Astrid Davies tells us how a recent coaching client is now looking after themselves and leading their business to success.
A coaching client asked me, “I need to look after myself more, don’t I?”.
We had been working together for a few sessions. Time and again this entrepreneur criticises himself for what he sees as his own failures and as a result is diminishing any resilience to change. Consequently, his business is not able to seamlessly adapt to changes in his marketplace. Quite simply, he was stressed, anxious, exhausted.
What he sees as failures were what you and I would probably see as something he could choose to do differently, maybe some of the teaching and coaching communities’ EBIs – the Even Better Ifs. None of them are catastrophes, disasters … failures.
The Coaching Conversations
During our coaching conversations, we had been discussing how he views his own performance. He explained that he has an unhelpfully high bar. This means that he holds himself to such a high standard that it leaves no room for error, experimentation or even the potential for real life to get in the way.
As a result, he was not resilient and his business planning did not feature resilience either. He could not mitigate the impact of the slightest variation from his plan. This meant he was not looking after his business. He was not looking after himself.
By exploring this high bar, and by using some courageous reflection on what this means for his company, his staff and him, this young entrepreneur is able to understand much more about how he does what he does – and why. Always a man for a plan, he built up a strategic action plan for how he would change, what he would do, and when he would achieve it. And he did. And the best bit? He looked after himself through this whole change journey and is thriving as a result.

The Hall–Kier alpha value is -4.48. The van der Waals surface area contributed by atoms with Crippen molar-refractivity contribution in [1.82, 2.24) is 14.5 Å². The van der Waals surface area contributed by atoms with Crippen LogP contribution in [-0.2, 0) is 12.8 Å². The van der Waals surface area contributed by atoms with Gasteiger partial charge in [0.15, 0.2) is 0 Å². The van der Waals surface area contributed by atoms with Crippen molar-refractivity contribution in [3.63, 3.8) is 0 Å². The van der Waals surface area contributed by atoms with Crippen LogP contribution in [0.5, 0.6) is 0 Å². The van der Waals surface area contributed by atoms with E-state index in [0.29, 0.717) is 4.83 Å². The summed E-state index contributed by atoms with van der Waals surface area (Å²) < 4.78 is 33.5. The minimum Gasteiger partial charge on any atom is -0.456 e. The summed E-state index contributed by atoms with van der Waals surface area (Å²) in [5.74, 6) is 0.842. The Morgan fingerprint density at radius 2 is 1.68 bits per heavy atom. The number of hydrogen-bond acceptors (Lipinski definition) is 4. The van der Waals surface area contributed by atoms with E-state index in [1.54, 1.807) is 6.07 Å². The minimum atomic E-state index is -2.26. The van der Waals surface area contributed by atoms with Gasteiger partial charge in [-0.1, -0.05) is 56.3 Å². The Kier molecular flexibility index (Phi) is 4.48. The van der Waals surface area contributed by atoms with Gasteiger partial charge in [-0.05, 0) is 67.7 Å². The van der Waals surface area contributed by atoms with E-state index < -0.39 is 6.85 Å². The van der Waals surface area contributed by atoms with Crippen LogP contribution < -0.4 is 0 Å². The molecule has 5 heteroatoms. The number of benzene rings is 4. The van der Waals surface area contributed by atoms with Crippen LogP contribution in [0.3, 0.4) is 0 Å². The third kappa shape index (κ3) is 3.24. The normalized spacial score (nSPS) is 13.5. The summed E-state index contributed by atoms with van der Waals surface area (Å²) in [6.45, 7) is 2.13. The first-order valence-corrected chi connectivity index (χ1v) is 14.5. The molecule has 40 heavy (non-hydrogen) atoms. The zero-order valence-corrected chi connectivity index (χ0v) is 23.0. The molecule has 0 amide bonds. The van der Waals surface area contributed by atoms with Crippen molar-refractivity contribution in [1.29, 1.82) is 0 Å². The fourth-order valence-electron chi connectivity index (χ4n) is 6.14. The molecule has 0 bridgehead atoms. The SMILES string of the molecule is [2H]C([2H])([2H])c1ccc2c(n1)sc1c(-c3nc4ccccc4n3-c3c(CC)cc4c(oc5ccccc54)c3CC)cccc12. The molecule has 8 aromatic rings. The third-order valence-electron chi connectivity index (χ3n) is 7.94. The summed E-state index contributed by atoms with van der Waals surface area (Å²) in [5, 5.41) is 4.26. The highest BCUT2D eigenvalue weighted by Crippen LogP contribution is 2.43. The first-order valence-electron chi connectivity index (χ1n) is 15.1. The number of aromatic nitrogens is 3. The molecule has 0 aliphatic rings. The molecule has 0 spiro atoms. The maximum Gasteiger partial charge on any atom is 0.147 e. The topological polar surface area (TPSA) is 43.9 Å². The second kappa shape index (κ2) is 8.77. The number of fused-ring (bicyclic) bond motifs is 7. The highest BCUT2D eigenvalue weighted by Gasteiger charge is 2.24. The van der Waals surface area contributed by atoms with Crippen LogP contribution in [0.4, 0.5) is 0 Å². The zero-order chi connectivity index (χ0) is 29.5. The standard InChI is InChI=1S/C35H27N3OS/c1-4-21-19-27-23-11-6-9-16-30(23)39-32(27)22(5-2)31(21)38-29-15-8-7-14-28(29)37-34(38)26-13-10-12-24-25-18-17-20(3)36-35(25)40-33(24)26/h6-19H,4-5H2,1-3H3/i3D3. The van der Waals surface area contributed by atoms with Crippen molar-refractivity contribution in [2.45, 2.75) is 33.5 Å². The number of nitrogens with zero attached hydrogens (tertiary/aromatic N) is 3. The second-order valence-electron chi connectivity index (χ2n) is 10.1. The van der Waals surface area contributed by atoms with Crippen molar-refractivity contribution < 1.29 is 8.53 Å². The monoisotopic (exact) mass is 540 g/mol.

What was the most important change?
The most important part of this client’s reflection is his learning about the importance of self-compassion. Entrepreneurs are renowned for pushing themselves to the brink. They drive hard to make their business work, to build their dream. They do what it takes, and more, to make it a reality.
There is no room for self-compassion in this, right?
Without self-compassion (namely, understanding why you do what you do and the fact that sometimes it’s OK not to be OK), there can be no genuine self-care. Without self-care, there is the real risk of a lack of resilience. There will be an ever-present fear of under-delivery, and therefore the prospect of damaging burnout.
Even the most inveterate planner needs to account for the inevitability of change. That is a key first step towards self-care, for example building flexibility and the “human factor” (i.e. room for error and alteration) into plans. This allows some room for experimentation, changing of minds, even the decision to stop something for a while. It is about the entrepreneur looking after themselves in a very simple way; not holding themselves harshly to account for every detail of the business, every day. And it works.
Do you recognise this in yourself?
If you recognise yourself in this article, and know that, if you are honest, you hold too high a standard for yourself, you may need to look after yourself too.
Executive coaching from The Change Maker Group is proven to help with this. Especially, it helps you to focus on what is important. It helps you pace yourself as well as understanding the impact your pace has on others.
Best of all, it helps you look after your most important business asset – YOU. So please, take a look at what we offer on The Change Maker Group website and get in touch for a chat. That’s all it could take, to really change your world.
Contact Astrid at [email protected]
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